Government advice does not require the use of an EWS1 form, which is largely driven by mortgage lenders and their valuers.  However, the Government has criticised the “over-use” of EWS1 forms.  RICS had intended them to be used for buildings over 18m in height or where there were “specific concerns” about a property.  The reference to “specific concerns” was interpreted widely by lenders, who frequently requested them as a matter of routine.  Due to the shortage of suitably qualified professionals able to provide the EWS1 forms this created problems and delay for nearly 450,000 flat owners in being able to sell, move or re-mortgage their homes.

In response to this, on 8 March 2021 RICS updated their guidance notes to clarify the circumstances in which an EWS1 form should be requested.  This guidance came into effect from 5 April 2021. On 16 March 2022 the RICS issued a further notice that, despite the Government’s withdrawal of the Consolidated Advice Note, RICS’s guidance remains valid.

When is an EWS1 form required?

An EWS1 form can only be procured and issued in favour of the owner of the entire building (rather than an individual apartment owner). Sellers of individual apartments will need to persuade the building owner to procure an EWS1 form.  The EWS1 form is personal to the owner and cannot be relied upon or transferred to others.

Under the current RICS guidance, an EWS1 should not be required where a valuer or lender has been able to establish that a building over 18 metres has a valid building control certificate in accordance with Building Regulations post December 2018, which banned the use of combustible materials as cladding and insulation.

Where that is not the case, RICS guidance suggests the following criteria:

  • for buildings over six storeys, an EWS1 form should be required where:

  • there is cladding or curtain wall glazing on the building, or

  • there are balconies which stack vertically above each other and either both the balustrades and decking are constructed with combustible materials (e.g. timber) or the decking is constructed with combustible materials and the balconies are directly linked by combustible material

  • for buildings of five or six storeys, an EWS1 form should be required where:

  • there is a significant amount of cladding on the building (for the purpose of the guidance, approximately one quarter of the whole elevation estimated from what is visible standing at ground level is a significant amount), or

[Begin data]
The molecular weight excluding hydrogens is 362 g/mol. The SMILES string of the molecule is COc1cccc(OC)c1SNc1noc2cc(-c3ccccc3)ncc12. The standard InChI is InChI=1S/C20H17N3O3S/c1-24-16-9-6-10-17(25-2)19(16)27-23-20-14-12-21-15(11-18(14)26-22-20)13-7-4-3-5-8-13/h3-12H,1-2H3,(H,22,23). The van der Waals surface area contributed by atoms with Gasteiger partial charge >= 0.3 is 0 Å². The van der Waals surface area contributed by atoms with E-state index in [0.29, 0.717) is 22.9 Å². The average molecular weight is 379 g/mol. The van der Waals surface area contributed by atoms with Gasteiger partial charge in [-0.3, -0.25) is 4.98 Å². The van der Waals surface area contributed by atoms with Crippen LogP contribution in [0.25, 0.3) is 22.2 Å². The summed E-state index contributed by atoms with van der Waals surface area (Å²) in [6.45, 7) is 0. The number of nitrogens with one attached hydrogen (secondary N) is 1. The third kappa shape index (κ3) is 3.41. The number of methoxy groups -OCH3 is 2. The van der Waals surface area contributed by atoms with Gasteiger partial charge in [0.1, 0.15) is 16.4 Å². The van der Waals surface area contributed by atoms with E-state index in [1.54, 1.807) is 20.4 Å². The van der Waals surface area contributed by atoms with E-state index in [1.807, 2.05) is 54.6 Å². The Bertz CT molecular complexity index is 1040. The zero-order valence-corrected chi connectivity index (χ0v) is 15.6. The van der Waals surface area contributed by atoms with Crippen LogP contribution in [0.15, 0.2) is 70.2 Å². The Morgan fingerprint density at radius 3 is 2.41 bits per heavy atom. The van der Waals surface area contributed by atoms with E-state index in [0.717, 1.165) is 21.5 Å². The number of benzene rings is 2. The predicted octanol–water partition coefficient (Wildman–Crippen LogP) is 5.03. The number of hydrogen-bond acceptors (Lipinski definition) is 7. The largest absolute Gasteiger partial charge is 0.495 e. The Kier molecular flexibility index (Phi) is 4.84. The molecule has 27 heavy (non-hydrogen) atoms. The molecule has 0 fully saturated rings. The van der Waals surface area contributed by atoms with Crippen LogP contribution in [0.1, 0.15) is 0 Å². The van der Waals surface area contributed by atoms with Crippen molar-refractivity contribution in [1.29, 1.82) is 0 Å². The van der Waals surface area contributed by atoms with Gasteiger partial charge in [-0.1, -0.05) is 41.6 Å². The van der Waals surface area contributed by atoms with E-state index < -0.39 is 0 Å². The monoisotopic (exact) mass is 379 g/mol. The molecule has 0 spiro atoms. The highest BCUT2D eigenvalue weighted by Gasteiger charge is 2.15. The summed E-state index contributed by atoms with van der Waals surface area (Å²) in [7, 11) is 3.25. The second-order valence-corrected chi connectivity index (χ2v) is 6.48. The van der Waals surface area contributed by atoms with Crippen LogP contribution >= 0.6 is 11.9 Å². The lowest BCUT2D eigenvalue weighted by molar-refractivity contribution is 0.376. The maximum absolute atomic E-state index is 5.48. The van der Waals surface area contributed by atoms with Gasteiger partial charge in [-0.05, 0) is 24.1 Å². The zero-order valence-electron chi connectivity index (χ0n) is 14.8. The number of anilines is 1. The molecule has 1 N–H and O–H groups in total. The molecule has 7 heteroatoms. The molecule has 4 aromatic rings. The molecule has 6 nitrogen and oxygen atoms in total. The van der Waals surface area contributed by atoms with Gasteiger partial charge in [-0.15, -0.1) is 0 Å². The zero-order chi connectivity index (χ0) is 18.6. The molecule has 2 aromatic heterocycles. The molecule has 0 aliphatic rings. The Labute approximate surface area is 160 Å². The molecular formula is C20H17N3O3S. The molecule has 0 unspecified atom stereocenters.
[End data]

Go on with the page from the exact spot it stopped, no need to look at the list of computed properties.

• there are aluminium composite material (ACM), metal composite material (MCM) or high pressure laminate (HPL) panels on the building, or

  • there are balconies which stack vertically above each other and either both the balustrades and decking are constructed with combustible materials (e.g. timber), or the decking is constructed with combustible materials and the balconies are directly linked by combustible materials

  • for buildings of four storeys or fewer, an EWS1 form should be required only where there are ACM, MCM or HPL panels on the building.

What does the future hold for EWS1 forms?

It is likely that the use of EWS1 forms will decline over time, as they will become redundant as more fire safety assessments are carried out in accordance with FSA (to address those matters previously overlooked in the FSO) and as new built high rise buildings are constructed in accordance with the updated Building Regulations.  However, as the FSA only comes into force in England from 23 January 2023, and remediation work to existing high rise developments is expected under the Building Safety Act 2022, it is clear that there will be a long lead in time for these changes to come into effect. 

RICS guidance makes it clear that their advice is subject to the specific requirements of lenders.  It is up to a lender to determine what is a necessary pre-condition to the drawdown of funds.  The guidance from RICS is there to inform lenders of the level of risk, but whether an EWS1 form is required for a particular transaction is a commercial decision for the lender.  With building safety being such a high profile issue it is likely to remain on the agenda when considering funding requirements for some time to come.  Therefore, although the regulatory landscape on building safety is changing dramatically, EWS1 forms still serve an important commercial function in certain circumstances.  It will take some considerable time for the remediation works and regulatory regime to catch up before EWS1 forms become obsolete.

[1]                 Building (Amendment) Regulations 2018 (SI 2018/1230)

[2]                 Building etc (Amendment) (England) Regulations 2022 (SI 2022/603)